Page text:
Torch carrying white nationalist protesters descended on two parks in Charlottesville, Virginia to protest a City Council vote to remove a statue of Confederate General Robert E. Lee.
The protesters, led by self-proclaimed white nationalist Richard Spencer––who coined the term "alt-right"––gathered in Jackson Park on Saturday afternoon and assembled again that night in Lee Park.
"What brings us together is that we are white, we are a people, we will not be replaced,” Spencer said at the afternoon protest. "You will not replace us. You will not destroy us. You cannot destroy us. We have awoken. We are here. We are never going away.”
At the evening rally, the demonstrators chanted "You will not replace us," "All white lives matter," the Nazi slogan "Blood and soil," and "Russia is our friend," in a display of support for President Donald Trump, who is currently the subject of a probe into whether Russian operatives interfered in last year's presidential election. Although Trump has denounced the alt-right, Spencer and his supporters credited the Trump insurgency's hard-line conservative stances on the Muslim refugee crisis, undocumented immigrants and political correctness for bolstering the movement.
The evening protest disbanded about ten minutes in after an altercation between Spencer’s group and counterprotesters drew the attention of police. According to the Charlottesville Police Department, the first officer on the scene found "100 to 150 people in the park many of whom were carrying tiki style torches." The officer, who called for additional units, ordered everyone to leave the park, and there were no assaults, injuries or damages to the park reported.
Charlottesville Mayor Mark Signer condemned the demonstration, noting that a court injunction has halted the removal of the statue for six months. He openly rebuked Spencer and his followers on Twitter.
I think it's horrific," Signer said of the protests when approached by ABC News. "We're a city that proudly values our diversity." He pointed out that the protest coincided with the park's Festival of Cultures event, which, according to the festival's website, celebrates the "cultural and linguistic diversity" of the local community. Signer said it was not clear if the timing of the protest was deliberate.
"It's always a balance about how much oxygen you want to give these alt-right bigots," Signer said when asked how to respond to Spencer and his followers. "It's important to say that these were just Tiki torches. Based upon what I'm seeing online, the people involved in this have a juvenile mentality and are beneath our contempt."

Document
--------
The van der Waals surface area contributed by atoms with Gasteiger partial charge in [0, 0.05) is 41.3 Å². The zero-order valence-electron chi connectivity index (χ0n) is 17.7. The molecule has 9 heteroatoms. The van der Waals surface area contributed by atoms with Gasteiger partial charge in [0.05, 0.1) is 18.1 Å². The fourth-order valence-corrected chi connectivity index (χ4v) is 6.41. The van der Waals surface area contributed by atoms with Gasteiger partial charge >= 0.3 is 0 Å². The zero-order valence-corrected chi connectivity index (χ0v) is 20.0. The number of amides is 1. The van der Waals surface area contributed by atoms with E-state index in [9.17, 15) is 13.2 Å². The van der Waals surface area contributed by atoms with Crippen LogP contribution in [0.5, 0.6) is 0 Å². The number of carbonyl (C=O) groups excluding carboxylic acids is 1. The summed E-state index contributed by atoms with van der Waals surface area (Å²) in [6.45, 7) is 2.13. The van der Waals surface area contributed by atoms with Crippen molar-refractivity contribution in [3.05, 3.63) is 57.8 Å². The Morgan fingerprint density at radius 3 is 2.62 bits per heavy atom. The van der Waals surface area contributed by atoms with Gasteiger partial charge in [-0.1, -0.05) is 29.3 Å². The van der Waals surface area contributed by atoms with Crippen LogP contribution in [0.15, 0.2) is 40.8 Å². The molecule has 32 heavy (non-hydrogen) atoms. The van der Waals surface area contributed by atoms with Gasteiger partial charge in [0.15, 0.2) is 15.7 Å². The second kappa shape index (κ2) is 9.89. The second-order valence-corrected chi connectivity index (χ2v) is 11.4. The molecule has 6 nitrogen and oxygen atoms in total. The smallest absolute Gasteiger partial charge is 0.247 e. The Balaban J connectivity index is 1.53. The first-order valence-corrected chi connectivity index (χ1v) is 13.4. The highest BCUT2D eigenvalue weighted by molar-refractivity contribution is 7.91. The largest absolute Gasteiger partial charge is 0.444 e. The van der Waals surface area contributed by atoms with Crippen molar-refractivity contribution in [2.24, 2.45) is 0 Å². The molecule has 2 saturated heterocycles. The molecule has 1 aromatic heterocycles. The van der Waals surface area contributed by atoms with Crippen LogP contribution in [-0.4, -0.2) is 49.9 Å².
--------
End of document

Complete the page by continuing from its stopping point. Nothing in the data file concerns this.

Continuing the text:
The statue of General Lee has become a rallying cry for Republican gubernatorial candidate Corey Stewart, who chaired President Trump's Virginia campaign until his dismissal. Stewart has vigorously defended the Confederate battle flag and monuments, taking a hardline stance against "political correctness" and "historical vandals."
“I am calling them out for who they are,” Stewart said in February. “It’s really a symptom of the problem of the left and their unwillingness to listen to alternative points of view.”
The four other contenders for governor, including Ed Gillespie, who is a former chair of the Republican National Committee, condemned the rallies as hateful and divisive.
“The ugly display of divisive rhetoric and intimidation tactics in Charlottesville yesterday . . . does not reflect the thoughtfulness and tolerance I see in my fellow Virginians everywhere I go,” said Ed Gillespie, who is a former chair of the Republican National Committee.
Said Sen. Frank W. Wagner (R-Virginia Beach), who will face Stewart and Gillespie in the June 13 GOP primary: “These actions are totally unacceptable. These people are racists. They don’t represent Virginia values. I condemn their actions and beliefs. I call on all Virginians who are involved in efforts to advocate for or against Virginia’s history to act responsibly and honorably.”
Those who participated in the demonstration said the condemnation and comparisons to white supremacists were unwarranted.
We're not white supremacists," protester Orry Von Dize told WVIR. "We are simply just white people that love our heritage, our culture, our European identity."
But some refused to take Richard Spencer or the protest seriously.
John Edwin Mason, a history teacher at the University of Virginia who lives within walking distance of Lee Park, said he spoke to neighbors who expressed neither surprise nor fear at the events.
"Nobody here is intimidated by these jokers," Mason said with a chuckle.